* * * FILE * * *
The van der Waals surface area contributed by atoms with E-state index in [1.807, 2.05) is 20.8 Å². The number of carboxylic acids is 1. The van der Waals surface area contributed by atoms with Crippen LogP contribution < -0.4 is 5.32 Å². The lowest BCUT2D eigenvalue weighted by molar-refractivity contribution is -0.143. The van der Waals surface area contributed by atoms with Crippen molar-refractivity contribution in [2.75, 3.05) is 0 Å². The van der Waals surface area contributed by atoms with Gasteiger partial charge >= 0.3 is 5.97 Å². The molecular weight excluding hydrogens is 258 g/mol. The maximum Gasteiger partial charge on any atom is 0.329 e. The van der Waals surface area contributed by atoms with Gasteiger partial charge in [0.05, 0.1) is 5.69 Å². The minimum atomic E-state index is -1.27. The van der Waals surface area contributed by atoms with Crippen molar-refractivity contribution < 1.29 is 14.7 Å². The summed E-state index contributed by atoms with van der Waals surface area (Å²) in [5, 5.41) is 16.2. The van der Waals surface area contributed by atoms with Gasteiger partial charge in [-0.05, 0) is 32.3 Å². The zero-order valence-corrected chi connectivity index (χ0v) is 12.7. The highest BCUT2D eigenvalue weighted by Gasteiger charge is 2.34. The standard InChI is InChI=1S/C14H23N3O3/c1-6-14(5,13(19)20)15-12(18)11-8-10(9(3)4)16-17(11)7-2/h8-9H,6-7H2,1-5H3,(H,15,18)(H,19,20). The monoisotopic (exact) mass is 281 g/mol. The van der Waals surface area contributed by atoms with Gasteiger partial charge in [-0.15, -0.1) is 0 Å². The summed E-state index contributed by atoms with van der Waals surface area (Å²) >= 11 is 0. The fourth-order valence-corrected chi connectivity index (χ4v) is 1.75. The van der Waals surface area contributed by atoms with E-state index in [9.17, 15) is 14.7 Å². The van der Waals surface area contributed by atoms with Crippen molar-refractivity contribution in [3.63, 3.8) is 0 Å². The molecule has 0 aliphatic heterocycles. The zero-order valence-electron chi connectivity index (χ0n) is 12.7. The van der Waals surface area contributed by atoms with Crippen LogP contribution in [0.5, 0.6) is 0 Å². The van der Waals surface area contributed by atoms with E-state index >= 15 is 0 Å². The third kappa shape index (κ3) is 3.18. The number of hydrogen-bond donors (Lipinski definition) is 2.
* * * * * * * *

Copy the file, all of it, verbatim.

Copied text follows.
The van der Waals surface area contributed by atoms with E-state index in [1.807, 2.05) is 20.8 Å². The number of carboxylic acids is 1. The van der Waals surface area contributed by atoms with Crippen LogP contribution < -0.4 is 5.32 Å². The lowest BCUT2D eigenvalue weighted by molar-refractivity contribution is -0.143. The van der Waals surface area contributed by atoms with Crippen molar-refractivity contribution in [2.75, 3.05) is 0 Å². The van der Waals surface area contributed by atoms with Gasteiger partial charge >= 0.3 is 5.97 Å². The molecular weight excluding hydrogens is 258 g/mol. The maximum Gasteiger partial charge on any atom is 0.329 e. The van der Waals surface area contributed by atoms with Gasteiger partial charge in [0.05, 0.1) is 5.69 Å². The minimum atomic E-state index is -1.27. The van der Waals surface area contributed by atoms with Crippen molar-refractivity contribution < 1.29 is 14.7 Å². The summed E-state index contributed by atoms with van der Waals surface area (Å²) in [5, 5.41) is 16.2. The van der Waals surface area contributed by atoms with Gasteiger partial charge in [-0.05, 0) is 32.3 Å². The zero-order valence-corrected chi connectivity index (χ0v) is 12.7. The highest BCUT2D eigenvalue weighted by Gasteiger charge is 2.34. The standard InChI is InChI=1S/C14H23N3O3/c1-6-14(5,13(19)20)15-12(18)11-8-10(9(3)4)16-17(11)7-2/h8-9H,6-7H2,1-5H3,(H,15,18)(H,19,20). The monoisotopic (exact) mass is 281 g/mol. The van der Waals surface area contributed by atoms with Gasteiger partial charge in [-0.15, -0.1) is 0 Å². The summed E-state index contributed by atoms with van der Waals surface area (Å²) >= 11 is 0. The fourth-order valence-corrected chi connectivity index (χ4v) is 1.75. The van der Waals surface area contributed by atoms with E-state index in [9.17, 15) is 14.7 Å². The van der Waals surface area contributed by atoms with Crippen molar-refractivity contribution in [3.63, 3.8) is 0 Å². The molecule has 0 aliphatic heterocycles. The zero-order valence-electron chi connectivity index (χ0n) is 12.7. The van der Waals surface area contributed by atoms with Crippen LogP contribution in [0.5, 0.6) is 0 Å². The van der Waals surface area contributed by atoms with E-state index >= 15 is 0 Å². The third kappa shape index (κ3) is 3.18. The number of hydrogen-bond donors (Lipinski definition) is 2.